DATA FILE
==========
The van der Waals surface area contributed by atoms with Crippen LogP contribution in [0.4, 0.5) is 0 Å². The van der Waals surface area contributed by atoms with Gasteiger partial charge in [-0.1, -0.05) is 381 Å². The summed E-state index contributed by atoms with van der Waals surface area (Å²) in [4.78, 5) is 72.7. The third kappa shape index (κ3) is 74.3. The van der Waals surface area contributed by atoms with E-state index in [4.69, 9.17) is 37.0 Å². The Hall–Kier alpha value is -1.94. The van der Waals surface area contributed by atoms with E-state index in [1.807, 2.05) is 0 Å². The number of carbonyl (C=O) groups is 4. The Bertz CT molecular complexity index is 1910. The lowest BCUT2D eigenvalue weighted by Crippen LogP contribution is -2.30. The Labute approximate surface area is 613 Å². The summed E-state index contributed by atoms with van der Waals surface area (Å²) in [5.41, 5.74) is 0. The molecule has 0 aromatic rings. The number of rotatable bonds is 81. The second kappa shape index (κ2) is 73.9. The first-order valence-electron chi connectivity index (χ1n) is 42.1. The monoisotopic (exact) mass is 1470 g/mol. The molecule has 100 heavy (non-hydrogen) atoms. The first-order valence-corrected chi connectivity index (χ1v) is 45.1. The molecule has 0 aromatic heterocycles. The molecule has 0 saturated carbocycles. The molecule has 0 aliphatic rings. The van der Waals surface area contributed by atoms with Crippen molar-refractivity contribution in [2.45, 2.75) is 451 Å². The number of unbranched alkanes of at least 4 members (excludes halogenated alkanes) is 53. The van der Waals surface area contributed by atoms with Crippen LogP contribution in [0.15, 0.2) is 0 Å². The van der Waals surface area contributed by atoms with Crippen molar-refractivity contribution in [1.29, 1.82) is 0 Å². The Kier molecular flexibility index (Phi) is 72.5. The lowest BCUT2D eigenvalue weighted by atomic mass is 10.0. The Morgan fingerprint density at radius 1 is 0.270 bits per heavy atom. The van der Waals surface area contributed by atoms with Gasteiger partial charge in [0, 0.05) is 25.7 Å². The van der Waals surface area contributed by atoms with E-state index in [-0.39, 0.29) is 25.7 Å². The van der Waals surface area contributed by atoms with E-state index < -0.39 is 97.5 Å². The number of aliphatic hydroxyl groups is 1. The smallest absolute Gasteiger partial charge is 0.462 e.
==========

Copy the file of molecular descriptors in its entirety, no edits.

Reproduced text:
The van der Waals surface area contributed by atoms with Crippen LogP contribution in [0.4, 0.5) is 0 Å². The van der Waals surface area contributed by atoms with Gasteiger partial charge in [-0.1, -0.05) is 381 Å². The summed E-state index contributed by atoms with van der Waals surface area (Å²) in [4.78, 5) is 72.7. The third kappa shape index (κ3) is 74.3. The van der Waals surface area contributed by atoms with E-state index in [4.69, 9.17) is 37.0 Å². The Hall–Kier alpha value is -1.94. The van der Waals surface area contributed by atoms with E-state index in [1.807, 2.05) is 0 Å². The number of carbonyl (C=O) groups is 4. The Bertz CT molecular complexity index is 1910. The lowest BCUT2D eigenvalue weighted by Crippen LogP contribution is -2.30. The Labute approximate surface area is 613 Å². The summed E-state index contributed by atoms with van der Waals surface area (Å²) in [5.41, 5.74) is 0. The molecule has 0 aromatic rings. The number of rotatable bonds is 81. The second kappa shape index (κ2) is 73.9. The first-order valence-electron chi connectivity index (χ1n) is 42.1. The monoisotopic (exact) mass is 1470 g/mol. The molecule has 100 heavy (non-hydrogen) atoms. The first-order valence-corrected chi connectivity index (χ1v) is 45.1. The molecule has 0 aromatic heterocycles. The molecule has 0 saturated carbocycles. The molecule has 0 aliphatic rings. The van der Waals surface area contributed by atoms with Crippen molar-refractivity contribution in [2.45, 2.75) is 451 Å². The number of unbranched alkanes of at least 4 members (excludes halogenated alkanes) is 53. The van der Waals surface area contributed by atoms with Crippen LogP contribution in [0.15, 0.2) is 0 Å². The van der Waals surface area contributed by atoms with Crippen molar-refractivity contribution in [1.29, 1.82) is 0 Å². The Kier molecular flexibility index (Phi) is 72.5. The lowest BCUT2D eigenvalue weighted by atomic mass is 10.0. The Morgan fingerprint density at radius 1 is 0.270 bits per heavy atom. The van der Waals surface area contributed by atoms with Gasteiger partial charge in [0, 0.05) is 25.7 Å². The van der Waals surface area contributed by atoms with E-state index in [-0.39, 0.29) is 25.7 Å². The van der Waals surface area contributed by atoms with E-state index < -0.39 is 97.5 Å². The number of aliphatic hydroxyl groups is 1. The smallest absolute Gasteiger partial charge is 0.462 e.